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China says flood of dollars could spark new crisis

China says flood of dollars could spark new crisis

Unrestrained printing of dollars could spark a new global crisis, an adviser to China's central bank warned Thursday as Asian governments braced for an unwanted flood of capital into their markets following the Federal Reserve's move to inject more money into the U.S. economy.
Opposition by Beijing and other governments to the Fed's move might hamper efforts to agree on measures to fix strains in the global economy at next week's Group of 20 leaders summit in Seoul.
"So long as the world shows no restraint in issuing reserve currencies such as the dollar, and this is not easy, the outcome will be what knowledgeable Westerners dread: Yet another crisis is inevitable!" said Xia Bin, an adviser to the People's Bank of China, in a commentary in a newspaper published by the bank.
The commentary did not mention the Fed's widely expected announcement Wednesday but the decision to publish it suggested Beijing opposed the strategy behind the plan to sink $600 billion into government bonds in an effort to revive economic growth.
Asian governments worry that money generated by the Fed's action will add to the flood of cash pouring into the region seeking better returns, pushing up the value of Asian currencies and making exports more expensive.
China's stock market reached a seven-month high Thursday and South Korea's benchmark Kospi index was close to a three-year high. India's market is flirting with an all-time record and some markets including Indonesia and the Philippines have been setting record highs nearly daily.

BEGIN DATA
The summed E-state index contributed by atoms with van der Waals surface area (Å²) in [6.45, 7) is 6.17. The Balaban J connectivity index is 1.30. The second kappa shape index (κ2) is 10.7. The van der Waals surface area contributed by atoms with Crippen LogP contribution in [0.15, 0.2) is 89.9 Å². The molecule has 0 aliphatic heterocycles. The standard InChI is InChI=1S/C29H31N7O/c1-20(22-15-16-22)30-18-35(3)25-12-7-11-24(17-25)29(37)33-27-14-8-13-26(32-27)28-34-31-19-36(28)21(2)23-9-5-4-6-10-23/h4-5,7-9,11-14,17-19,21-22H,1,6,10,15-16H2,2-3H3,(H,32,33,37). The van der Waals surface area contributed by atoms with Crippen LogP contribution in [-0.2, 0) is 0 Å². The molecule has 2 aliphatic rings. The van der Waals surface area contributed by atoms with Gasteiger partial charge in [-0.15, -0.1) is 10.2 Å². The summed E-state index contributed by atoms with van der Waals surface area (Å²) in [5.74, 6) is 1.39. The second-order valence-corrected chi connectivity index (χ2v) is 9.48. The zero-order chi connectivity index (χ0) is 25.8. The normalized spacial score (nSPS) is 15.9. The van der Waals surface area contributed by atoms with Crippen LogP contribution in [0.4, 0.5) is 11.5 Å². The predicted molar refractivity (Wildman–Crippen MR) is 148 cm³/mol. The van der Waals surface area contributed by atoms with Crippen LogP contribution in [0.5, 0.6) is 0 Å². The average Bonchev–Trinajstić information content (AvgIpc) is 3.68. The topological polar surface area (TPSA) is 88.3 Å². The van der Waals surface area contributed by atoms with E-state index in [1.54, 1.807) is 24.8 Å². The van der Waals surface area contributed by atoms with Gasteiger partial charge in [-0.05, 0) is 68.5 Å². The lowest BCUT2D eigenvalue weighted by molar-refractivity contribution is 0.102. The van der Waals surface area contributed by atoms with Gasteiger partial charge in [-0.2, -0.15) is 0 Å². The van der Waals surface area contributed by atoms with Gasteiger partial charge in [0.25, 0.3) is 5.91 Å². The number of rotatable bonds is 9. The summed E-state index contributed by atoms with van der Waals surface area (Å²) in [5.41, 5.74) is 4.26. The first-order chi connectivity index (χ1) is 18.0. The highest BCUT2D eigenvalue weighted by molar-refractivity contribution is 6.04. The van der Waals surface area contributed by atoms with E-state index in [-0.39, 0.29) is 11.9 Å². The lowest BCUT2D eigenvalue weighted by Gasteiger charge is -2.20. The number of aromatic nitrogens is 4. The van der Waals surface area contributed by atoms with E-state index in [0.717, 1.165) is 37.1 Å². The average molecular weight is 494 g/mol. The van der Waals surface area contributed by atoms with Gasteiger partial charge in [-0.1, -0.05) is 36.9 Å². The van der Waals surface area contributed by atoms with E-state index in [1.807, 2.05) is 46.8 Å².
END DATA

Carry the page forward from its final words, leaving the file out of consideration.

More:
In the Philippines, where capital inflows have surged this year, the central bank said Thursday it would "remain vigilant" about the possible impact of the Fed's action.
The move "may in fact exacerbate what is going on in emerging markets," said a deputy bank governor, Diwa C. Guinigundo. The capital flows "can even be heavier and more destabilizing."
Strains over the Fed strategy could overshadow the G-20 meeting in Seoul, which brings together the United States, Japan, Germany, China, India and other governments that account for 85 percent of the global economy. South Korean President Lee Myung-bak said Wednesday they must agree on goals to reduce trade gaps and current account surpluses.
Last month, Thailand imposed a tax on income foreigners can earn from bonds in hopes of discouraging an influx of money that has pushed its baht to a 13-year high against the dollar.
China is less vulnerable to global capital flows. Its financial markets are off-limits to most foreign investors and its tightly controlled currency, the yuan, has risen more slowly against the dollar. But Beijing worries that flows of unauthorized speculative "hot money" are evading its controls and regulators are trying to stop them.
In the Philippines, the influx of short-term "hot money" in the first nine months of the year jumped 300 percent from a year earlier to $1.8 billion, according to the central bank.
Japan called for closer international cooperation.
"It is necessary for us to deepen our discussion on how we can strengthen international cooperation on monetary policy at the upcoming G-20 summit, G-7 and other meetings," said Chief Cabinet Secretary Yoshito Sengoku at a regular news conference.
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Associated Press writers Mari Yamaguchi in Tokyo and Jim Gomez in Manila contributed.


Updated : 2021-05-10 00:16 GMT+08:00